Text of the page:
Most people learn to read at an early age and level off in their abilities sometime between the 3rd and 6th grade. That is not to say that their vocabulary does not increase, because it does. However, no one looks at particular methods for effective reading much past that point. The volume we read continually increases as we grow, so learning to read more efficiently without sacrificing comprehension is a time-saving, essential skill to develop, no matter how old the student. One particular area to target is visual obstacles. Assuming you have had your vision checked recently, there are still other “eye patterns” that can affect your ability to understand what you read. These include visual regression, deceleration, and scattering to name a few. Simple tricks will take care of these issues and help your reading time to become more productive, profitable, and enjoyable.
Visual regression is reading the same words over and over again in the sentence or paragraph. How many times have you had to read something again? In part, this is because you were not paying attention while you read, and you were not aware of the purpose for your reading. Another reason for this is that your “camera lens” was not pointed and focused. The end result is like a blurred image – you may vaguely remember the subject, but not the content of what you just read. Your eyes were too busy backing up and redoing what you already did while reading, and clearly this wastes your reading time.
Visual deceleration is similar. It occurs when you slow down to read something again because it was more interesting or entertaining, and then you lose your focus on where you were going with the assignment in the first place. Often with visual deceleration, we find something enjoyable, so we stop to read it again, but then our minds wander off into unrelated thoughts. Before we know it, we’ve lost time getting sidetracked and not reading. Getting anything done this way is very difficult.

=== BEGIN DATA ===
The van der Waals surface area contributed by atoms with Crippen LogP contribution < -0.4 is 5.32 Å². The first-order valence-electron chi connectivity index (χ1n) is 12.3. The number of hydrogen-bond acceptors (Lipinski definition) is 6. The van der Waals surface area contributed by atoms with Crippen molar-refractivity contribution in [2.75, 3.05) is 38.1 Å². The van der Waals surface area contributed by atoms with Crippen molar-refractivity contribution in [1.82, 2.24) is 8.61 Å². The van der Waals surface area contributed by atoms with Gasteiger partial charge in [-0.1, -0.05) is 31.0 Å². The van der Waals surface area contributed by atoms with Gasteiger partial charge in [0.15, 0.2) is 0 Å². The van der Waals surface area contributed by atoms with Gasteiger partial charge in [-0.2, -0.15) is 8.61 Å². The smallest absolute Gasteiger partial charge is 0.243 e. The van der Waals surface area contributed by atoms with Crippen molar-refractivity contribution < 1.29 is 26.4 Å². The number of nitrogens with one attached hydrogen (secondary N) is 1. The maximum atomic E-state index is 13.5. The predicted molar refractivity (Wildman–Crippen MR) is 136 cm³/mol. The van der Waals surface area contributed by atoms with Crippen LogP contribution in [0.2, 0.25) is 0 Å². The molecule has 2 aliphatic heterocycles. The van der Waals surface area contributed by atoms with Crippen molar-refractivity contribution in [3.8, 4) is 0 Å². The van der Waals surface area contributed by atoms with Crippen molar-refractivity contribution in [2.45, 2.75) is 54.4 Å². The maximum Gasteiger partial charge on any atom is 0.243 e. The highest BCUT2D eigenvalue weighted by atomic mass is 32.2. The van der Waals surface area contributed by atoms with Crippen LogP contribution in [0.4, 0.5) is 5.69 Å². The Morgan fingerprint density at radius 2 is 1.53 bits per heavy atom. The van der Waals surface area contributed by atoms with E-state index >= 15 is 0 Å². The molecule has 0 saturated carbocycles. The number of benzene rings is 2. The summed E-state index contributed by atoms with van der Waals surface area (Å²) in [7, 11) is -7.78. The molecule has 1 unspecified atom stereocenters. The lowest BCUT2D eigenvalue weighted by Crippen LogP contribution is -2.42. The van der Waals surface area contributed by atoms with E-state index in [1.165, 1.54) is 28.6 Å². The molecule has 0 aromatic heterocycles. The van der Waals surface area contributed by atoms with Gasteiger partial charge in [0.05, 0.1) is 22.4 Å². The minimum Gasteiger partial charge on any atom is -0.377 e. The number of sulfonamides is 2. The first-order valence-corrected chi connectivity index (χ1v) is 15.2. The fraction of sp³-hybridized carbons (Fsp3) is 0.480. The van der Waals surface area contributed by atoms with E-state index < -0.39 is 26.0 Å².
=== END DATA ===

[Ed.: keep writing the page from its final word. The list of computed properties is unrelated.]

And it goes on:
The final eye pattern worth mentioning is visual scattering. Visual scattering is when your eyes jump all over the page while reading, as if looking for a “fun” place to land. Clearly, this hinders comprehension because you read out of order and in a disjointed fashion missing the author’s sequential presentation of the points. This quenches the passion for any reading assignment in a hurry because you never really “get it” in the first place.
Effective reading is like shining a light on the text or pointing your camera lens towards a specific object. You have to keep your focus clear. So in order to combat visual regression, deceleration, and scattering, you must employ some strategies. Doing this is fairly simple and most people fail to realize how quickly these reading obstacles can be overcome. The easiest trick to avoid these pitfalls is to use your hands while reading. Remember when you were learning to read? You probably used your finger to point out each letter or sound and to keep yourself focused on it. What I am advocating is to bring back your finger or hand and use it to focus the “camera lens” of your eye on the text that you are reading. You may have to get used to that feeling again, but using your hands to point the eye will keep your vision targeting the right text as you read.